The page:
Diphenoxylate Classification And Overview Of Penalties
Diphenoxylate is a narcotic opioid most commonly used as a pain reliever in Lomotil antidiarrheal medications. Drugs that contain diphenoxylate in conjunction with atropine salts are Schedule V controlled substances under Wisconsin’s drug laws because they can be used to manufacture methamphetamine. Possession of over-the-counter drugs containing diphenoxylate can result in a misdemeanor charge. Pure diphenoxylate is a Schedule II controlled substance. Penalties for first offense possession of a Schedule V controlled substance include up to six months in jail and a maximum fine of $1,000.
If you face charges of possession of an opioid, contact Cleghorn Defense. Call for a consultation.
How To Beat Diphenoxylate Charges in Wisconsin
A skillful criminal defense attorney such as Kerri Cleghorn may use the following methods to help you beat your drug possession case.
- Unlawful search and seizure: Evidence that was obtained illegally cannot be used in a court of law. Law enforcement officers must have a valid reason for searching your home or vehicle. If a controlled substance was found without consent to search, it cannot be used as evidence.
- Lack of evidence: The prosecution must prove that the controlled substance found actually belonged to you. If there is insufficient evidence, your case may be dropped.
- The substance is not actually illegal: Laboratory testing will be required to determine if a substance is in fact an illegal drug.
- Medical exemption: Since diphenoxylate is used in the over-the-counter medicine Lomotil, it is legal to possess it. Talk to your attorney to prove that you have a legal reason to have the medication, even if you’re in possession of larger amounts.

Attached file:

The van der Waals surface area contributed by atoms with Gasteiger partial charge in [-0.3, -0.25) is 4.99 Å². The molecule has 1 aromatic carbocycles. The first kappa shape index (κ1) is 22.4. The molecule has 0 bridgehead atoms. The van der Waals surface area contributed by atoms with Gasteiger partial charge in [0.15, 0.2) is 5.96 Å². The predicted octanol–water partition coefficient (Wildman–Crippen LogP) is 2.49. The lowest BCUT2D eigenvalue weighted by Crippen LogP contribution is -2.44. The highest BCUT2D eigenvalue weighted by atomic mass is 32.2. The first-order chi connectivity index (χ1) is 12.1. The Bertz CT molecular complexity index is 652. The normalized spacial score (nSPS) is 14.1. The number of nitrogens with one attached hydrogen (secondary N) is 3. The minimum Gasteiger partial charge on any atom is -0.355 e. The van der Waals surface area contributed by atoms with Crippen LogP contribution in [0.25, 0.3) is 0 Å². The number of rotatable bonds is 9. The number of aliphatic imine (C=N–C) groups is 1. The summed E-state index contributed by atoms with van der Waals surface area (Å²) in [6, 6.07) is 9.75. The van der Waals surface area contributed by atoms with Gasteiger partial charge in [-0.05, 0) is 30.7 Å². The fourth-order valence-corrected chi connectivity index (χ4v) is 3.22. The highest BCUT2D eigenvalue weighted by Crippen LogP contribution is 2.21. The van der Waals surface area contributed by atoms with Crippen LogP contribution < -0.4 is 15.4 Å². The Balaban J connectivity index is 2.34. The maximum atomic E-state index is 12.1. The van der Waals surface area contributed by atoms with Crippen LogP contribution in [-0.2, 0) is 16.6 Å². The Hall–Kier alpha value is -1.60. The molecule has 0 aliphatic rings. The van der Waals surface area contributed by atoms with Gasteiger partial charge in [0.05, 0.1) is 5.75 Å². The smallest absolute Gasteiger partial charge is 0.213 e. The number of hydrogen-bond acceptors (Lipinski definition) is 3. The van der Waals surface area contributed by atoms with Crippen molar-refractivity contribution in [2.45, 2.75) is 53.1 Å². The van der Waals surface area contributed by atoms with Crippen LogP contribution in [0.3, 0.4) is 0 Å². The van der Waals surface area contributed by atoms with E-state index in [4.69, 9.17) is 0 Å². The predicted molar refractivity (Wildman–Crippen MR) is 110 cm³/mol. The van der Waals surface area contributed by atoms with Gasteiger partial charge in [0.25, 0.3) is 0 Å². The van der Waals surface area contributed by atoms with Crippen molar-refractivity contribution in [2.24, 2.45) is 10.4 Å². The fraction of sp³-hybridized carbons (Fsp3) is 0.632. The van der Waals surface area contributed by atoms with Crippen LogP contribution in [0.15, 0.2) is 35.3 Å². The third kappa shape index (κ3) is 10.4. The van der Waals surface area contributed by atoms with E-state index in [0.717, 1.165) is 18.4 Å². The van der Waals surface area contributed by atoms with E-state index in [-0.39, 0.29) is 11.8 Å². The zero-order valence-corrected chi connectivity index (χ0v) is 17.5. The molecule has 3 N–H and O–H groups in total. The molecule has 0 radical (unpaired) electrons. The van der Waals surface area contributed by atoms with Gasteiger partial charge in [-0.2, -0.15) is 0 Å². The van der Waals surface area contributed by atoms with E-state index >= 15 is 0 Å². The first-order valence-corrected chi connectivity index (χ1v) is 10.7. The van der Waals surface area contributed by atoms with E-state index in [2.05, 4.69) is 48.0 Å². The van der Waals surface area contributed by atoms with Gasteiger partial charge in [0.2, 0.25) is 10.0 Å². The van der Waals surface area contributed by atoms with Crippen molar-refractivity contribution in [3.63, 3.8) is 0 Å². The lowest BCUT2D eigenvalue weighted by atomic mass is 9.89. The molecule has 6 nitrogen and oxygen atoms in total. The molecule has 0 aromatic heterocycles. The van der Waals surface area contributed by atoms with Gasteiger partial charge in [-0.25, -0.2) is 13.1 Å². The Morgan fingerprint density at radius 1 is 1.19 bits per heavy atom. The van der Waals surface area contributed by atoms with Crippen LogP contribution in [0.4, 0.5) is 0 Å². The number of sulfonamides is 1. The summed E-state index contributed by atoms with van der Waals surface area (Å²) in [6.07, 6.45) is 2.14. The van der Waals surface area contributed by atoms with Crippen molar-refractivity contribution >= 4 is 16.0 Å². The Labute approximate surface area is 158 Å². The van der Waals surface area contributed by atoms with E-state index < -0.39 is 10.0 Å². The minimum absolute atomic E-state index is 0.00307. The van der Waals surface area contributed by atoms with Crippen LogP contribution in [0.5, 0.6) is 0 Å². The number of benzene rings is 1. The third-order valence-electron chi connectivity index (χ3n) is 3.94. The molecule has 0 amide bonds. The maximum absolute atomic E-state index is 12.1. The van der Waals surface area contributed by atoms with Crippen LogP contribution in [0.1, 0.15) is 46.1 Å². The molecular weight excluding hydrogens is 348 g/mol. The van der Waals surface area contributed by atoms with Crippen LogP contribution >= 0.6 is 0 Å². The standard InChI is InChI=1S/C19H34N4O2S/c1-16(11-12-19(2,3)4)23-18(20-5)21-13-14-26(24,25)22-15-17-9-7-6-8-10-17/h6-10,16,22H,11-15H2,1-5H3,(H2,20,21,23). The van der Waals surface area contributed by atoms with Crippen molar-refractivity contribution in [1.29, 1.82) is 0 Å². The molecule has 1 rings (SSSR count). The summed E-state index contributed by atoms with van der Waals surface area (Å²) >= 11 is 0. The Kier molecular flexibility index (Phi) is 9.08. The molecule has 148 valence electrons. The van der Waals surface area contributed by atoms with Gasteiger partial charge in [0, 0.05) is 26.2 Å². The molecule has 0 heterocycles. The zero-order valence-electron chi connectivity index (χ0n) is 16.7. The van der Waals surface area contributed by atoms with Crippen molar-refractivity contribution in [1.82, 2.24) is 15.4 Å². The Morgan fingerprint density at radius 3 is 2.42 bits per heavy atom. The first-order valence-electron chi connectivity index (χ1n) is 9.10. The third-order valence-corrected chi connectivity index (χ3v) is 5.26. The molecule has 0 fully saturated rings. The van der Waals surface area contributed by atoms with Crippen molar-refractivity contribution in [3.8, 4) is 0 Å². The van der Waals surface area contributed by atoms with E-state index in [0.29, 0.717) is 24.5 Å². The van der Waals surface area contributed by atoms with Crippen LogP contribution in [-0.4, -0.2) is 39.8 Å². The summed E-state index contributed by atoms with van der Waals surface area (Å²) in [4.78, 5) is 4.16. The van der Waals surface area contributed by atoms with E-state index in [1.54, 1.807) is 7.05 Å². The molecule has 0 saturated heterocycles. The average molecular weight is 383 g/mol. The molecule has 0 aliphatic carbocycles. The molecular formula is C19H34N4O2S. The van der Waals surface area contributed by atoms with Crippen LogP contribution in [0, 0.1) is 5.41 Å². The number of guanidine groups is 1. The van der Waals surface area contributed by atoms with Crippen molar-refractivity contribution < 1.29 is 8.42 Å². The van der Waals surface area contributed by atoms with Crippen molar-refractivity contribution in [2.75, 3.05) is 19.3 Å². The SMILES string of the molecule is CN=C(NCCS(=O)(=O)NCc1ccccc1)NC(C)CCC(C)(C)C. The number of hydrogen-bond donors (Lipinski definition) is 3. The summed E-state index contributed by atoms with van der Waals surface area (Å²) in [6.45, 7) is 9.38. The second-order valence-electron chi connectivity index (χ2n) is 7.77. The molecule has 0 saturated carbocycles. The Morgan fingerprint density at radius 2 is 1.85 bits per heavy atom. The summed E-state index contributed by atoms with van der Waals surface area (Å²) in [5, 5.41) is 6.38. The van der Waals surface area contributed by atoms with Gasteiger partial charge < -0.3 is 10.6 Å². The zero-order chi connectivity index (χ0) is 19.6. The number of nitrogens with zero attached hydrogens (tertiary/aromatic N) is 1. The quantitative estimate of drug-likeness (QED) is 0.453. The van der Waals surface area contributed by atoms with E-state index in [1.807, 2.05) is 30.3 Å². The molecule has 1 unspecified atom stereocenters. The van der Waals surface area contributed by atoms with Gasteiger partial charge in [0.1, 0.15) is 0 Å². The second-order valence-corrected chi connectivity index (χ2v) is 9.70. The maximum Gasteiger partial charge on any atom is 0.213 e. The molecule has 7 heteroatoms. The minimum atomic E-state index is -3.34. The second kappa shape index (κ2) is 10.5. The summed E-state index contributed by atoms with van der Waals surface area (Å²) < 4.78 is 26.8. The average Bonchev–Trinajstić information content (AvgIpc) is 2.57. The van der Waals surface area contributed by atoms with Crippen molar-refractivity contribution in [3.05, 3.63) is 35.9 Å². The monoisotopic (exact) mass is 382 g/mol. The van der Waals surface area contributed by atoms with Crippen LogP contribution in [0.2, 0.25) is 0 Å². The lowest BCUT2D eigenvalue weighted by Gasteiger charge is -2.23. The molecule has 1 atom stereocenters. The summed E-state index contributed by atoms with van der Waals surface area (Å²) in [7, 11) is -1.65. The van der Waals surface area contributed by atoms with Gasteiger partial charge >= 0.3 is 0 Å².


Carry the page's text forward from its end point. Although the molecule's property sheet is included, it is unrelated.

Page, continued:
Hire The Best Criminal Defense Attorney To Win Your Case
Kerri Cleghorn has been defending the rights of the accused in southeast Wisconsin since 2003. Many of her defendants have received not guilty verdicts after being accused of drug possession and intent to distribute. An experienced criminal defense attorney who understands Wisconsin’s controlled substance laws is essential to winning your case. If you have been charged with possession of diphenoxylate, call attorney Kerri Cleghorn to formulate your defense and win your case.
Answering Your Diphenoxylate Questions
Does a schedule V drug charge remain on your record?
Drug-related charges will remain on your public record for life, even if you escape the legal penalties.
Is diphenoxylate a narcotic?
Pure diphenoxylate is a schedule II narcotic in Wisconsin because of its high risk of dependency. By adding atropine, diphenoxylate is less likely to be abused and the combination of the two substances is classified as a Schedule V controlled substance.
Can diphenoxylate be abused?
Diphenoxylate has a low possibility for abuse but can still become habit-forming when the dosage exceeds 75 mg per day.
Intent To Distribute Diphenoxylate Charges
Possessing diphenoxylate in large quantities, either by itself or as a legal medication such as Lomotil can result in a felony charge. There is no minimum amount of diphenoxylate required to be charged with intent to distribute. Each case is determined individually by the discretion of the police officer. If you are charged with intent to distribute a Schedule V controlled substance, you could face up to 3.5 years in prison and $10,000 in fines.
Call criminal defense attorney Kerri Cleghorn today to schedule a free consultation.